Saturday, February 20, 2016

Young Mr. Lincoln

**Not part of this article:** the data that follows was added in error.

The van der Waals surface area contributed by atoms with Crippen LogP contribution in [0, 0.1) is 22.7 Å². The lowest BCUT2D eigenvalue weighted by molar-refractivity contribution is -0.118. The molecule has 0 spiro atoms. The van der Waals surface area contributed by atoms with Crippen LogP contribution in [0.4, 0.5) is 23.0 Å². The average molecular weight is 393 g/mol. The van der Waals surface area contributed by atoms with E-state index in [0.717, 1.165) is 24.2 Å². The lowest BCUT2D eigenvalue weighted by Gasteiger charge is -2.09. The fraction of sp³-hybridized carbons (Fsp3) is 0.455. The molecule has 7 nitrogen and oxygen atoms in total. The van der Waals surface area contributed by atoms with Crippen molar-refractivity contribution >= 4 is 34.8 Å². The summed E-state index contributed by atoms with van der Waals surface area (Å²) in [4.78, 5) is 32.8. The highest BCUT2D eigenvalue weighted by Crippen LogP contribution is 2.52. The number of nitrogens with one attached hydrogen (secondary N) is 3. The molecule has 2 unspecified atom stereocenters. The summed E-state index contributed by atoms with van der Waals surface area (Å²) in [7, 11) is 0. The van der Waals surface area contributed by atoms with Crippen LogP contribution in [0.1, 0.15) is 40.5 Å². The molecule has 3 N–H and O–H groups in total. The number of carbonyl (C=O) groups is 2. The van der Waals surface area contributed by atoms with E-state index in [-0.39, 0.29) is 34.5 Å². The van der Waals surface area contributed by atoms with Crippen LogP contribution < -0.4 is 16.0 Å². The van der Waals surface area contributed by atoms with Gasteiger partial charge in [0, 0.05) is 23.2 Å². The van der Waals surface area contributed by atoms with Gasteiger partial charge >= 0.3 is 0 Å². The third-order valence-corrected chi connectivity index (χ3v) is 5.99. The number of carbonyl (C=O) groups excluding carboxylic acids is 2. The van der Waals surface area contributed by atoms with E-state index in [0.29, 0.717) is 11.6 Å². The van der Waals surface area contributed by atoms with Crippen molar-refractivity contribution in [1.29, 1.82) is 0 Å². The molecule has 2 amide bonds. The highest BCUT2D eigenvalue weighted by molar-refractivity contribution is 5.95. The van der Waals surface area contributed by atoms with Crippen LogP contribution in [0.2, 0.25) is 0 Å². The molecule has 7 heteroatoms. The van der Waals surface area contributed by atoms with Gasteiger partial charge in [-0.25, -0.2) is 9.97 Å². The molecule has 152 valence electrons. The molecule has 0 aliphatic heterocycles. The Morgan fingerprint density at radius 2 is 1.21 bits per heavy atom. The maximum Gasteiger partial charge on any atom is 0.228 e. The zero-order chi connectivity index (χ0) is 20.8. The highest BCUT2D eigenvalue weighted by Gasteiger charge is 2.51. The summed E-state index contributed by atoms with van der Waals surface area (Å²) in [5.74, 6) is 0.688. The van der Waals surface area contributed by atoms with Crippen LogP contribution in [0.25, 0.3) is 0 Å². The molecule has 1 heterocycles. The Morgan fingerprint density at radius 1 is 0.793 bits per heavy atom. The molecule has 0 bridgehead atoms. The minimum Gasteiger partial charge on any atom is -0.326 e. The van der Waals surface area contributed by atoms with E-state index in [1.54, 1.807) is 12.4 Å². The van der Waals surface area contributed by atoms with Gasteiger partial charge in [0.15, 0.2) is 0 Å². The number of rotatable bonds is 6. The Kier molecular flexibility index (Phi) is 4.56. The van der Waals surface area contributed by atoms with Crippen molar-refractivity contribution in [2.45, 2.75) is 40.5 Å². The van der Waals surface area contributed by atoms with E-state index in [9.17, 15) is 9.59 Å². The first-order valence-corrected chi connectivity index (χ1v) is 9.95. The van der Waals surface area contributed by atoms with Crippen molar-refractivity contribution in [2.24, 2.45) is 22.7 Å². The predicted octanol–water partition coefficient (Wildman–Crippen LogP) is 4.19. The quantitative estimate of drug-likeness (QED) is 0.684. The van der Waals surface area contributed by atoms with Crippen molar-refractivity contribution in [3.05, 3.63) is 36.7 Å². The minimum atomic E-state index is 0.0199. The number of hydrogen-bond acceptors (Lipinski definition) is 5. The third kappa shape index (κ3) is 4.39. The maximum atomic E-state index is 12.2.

You'd think there would be some thematic tie-in with To Kill a Mockingbird, but there isn't. Young Honest Abe never says a word one way or the other on slavery, and only one black person appears in the entire hour and thirty-nine minute runtime. As a butler presenting Mr. Lincoln's calling card. The movie is actually concerned with "How did he pick up law?" and a hypothetical first case. It is, as to be expected, somewhat schmaltzy, coming out as it did in 1939. It was very unfashionable then to be critical of beloved presidents. The closest they come is he makes a lot of self-effacing wisecracks. And they do give Henry Fonda a wart, but Henry Fonda was definitely far handsomer than Lincoln. They don't make Abe Lincolns movie stars after all. The movie concerns Abe deciding to take up law after getting a barrel of old books in a trade, including Blackstone's Commentaries. He mostly gets along with hard-headed sense and an imposing physique, until two young men from a small country family are accused of murdering a local deputy. Abe stops a lynching by taking the men on as clients, and the second half of the movie is pretty much devoted to the trial. This is based on an actual trial Abraham Lincoln acted as a lawyer in - for one "Duff" Armstrong, and like the film, the eyewitness was proved faulty by an almanac. It really is rather clever. But it definitely was not as dramatic as it was in the movie. Though maybe that is the thematic tie-in - a person is wrongfully accused to cover up for the guilty, though kissing a black man and killing a guy in cold blood are in pretty different leagues. This movie is all right. I wouldn't say avoid it by any stretch, but it doesn't really seem one to specifically seek out unless you're a huge fan of pre-Civil War movies, Abraham Lincoln, or Henry Fonda.

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